• DBT sessions: Behavioural Tech. What is DBT? [online] Available at: https://behavioraltech.org/dialectical-behavior-therapy-dbt/ [Accessed 19 December 2023]
  • Personality disorders - level of service: Dale, O., Sethi, F., Stanton, C., Evans, S., Barnicot, K., Sedgwick, R., Goldsack, S., Doran, M., Shoolbred, L., Samele, C., Urquia, N., Haigh, R. and Moran, P. (2017). ‘Personality disorder services in England: findings from a national survey,’ In BJPsych Bulletin, 41(5), p.247-253
  • Telephone coaching: Chapman, A. (2019). Phone Coaching in DBT - part 1 [online] Available at: https://behavioraltech.org/phone-coaching-in-dbt-part-1/ [Accessed 28 December 2023]
  • Telephone coaching: Chapman, A. (2019). Phone Coaching in DBT - part 2 [online] Available at: https://behavioraltech.org/phone-coaching-in-dbt-part-2/ [Accessed 28 December 2023]

Systematic reviews

  • Bankoff, S., Karpel, M., Forbes H., & Pantalone, D. (2012) ‘A Systematic Review of Dialectical Behavior Therapy for the Treatment of Eating Disorders,’ In Eating Disorders, 20 (12), p. 96-215
  • Panos, P. T., Jackson, J. W., Hasan, O., & Panos, A. (2014). ‘Meta-analysis and systematic review assessing the efficacy of dialectical behavior therapy (DBT),’ In Research on Social Work Practice, 24(2), p. 213-223
  • Rudge, S., Feigenbaum, J., & Fonagy, P. (2017). ‘Mechanisms of change in dialectical behaviour therapy and cognitive behaviour therapy for borderline personality disorder: a critical review of the literature,’ In Journal of Mental Health, 29 (1), p.92-102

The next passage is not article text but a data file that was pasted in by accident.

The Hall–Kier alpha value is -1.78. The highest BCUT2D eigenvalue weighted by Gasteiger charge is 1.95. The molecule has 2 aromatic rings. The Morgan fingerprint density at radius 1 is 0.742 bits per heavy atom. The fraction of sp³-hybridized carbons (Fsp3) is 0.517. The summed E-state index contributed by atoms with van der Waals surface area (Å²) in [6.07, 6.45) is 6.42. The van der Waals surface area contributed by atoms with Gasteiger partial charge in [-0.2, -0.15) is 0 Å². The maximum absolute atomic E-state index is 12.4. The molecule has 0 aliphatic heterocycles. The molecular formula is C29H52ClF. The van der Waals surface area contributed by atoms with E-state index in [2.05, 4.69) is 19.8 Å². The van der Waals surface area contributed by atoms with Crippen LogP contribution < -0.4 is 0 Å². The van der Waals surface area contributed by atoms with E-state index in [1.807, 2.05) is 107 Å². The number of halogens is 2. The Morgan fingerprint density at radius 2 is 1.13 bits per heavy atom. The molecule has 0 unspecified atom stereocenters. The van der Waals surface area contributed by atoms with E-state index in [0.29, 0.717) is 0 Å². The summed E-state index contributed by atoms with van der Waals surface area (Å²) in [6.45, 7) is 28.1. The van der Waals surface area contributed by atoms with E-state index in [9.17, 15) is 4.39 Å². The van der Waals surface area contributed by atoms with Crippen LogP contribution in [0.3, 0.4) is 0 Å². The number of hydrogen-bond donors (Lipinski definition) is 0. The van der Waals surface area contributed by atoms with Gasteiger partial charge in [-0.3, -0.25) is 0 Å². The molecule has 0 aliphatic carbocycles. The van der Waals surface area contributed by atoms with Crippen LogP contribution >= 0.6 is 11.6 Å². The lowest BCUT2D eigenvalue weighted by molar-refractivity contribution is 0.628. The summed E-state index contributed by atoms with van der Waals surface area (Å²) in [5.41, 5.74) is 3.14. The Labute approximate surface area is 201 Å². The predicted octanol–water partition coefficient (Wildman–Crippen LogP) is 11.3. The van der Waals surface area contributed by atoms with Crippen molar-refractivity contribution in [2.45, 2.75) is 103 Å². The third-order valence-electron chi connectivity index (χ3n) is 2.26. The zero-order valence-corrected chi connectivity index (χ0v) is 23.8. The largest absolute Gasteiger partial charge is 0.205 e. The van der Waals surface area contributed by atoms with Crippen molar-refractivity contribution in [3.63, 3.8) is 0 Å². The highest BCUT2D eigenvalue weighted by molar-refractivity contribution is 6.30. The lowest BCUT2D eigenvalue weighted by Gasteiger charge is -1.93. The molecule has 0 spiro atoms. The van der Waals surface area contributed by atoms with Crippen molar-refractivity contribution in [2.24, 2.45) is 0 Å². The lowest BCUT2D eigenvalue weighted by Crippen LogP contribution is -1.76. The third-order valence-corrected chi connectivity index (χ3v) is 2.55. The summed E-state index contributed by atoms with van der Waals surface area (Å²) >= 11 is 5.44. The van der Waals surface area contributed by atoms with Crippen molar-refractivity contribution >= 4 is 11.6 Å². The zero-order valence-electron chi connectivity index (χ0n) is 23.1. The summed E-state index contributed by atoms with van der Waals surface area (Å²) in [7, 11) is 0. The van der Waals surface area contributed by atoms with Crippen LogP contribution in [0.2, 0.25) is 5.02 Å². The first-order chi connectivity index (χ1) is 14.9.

Background reading

  • Bay Area DBT & Couples Counselling Centre. (2016) What happens in a group DBT session? [online] Available at: https://bayareadbtcc.com/happens-dbt-group/ [Accessed 26 December 2023]
  • Chapman, A. (2018). Phone Coaching in Dialectical Behavior Therapy. New York: Guildford Press
  • Chapman, L. (2006). ‘Dialectical Behavior Therapy: Current Indications and Unique Elements,’ In Psychiatry MMC, 3(9): p. 62–68
  • DBT Self-Help. Diary Cards. [online] Available at: https://dbtselfhelp.com/dbt-skills-list/miscellaneous/diary-cards/#google_vignette [Accessed 19 December 2023]
  • Linehan, M. (1993) Cognitive-behavioral treatment of borderline personality disorder. New York: Guilford press
  • Linehan, M. (2015). DBT Skills Training: Handouts and Worksheets. New York: Guildford Press
  • Linehan, M. & Wilks, C. (2018). ‘The Course and Evolution of Dialectical Behavior Therapy,’ In The American Journal of Psychotherapy, 69 (2), p.97-110
  • Mental Health Forum. (2021). How do you access free DBT in the U.K.?. [online] Available at: https://www.mentalhealthforum.net/forum/threads/how-do-you-access-free-dbt-in-the-u-k.449189/ [Accessed 19 December 2023]

This information was published in January 2024. We will revise it in 2027.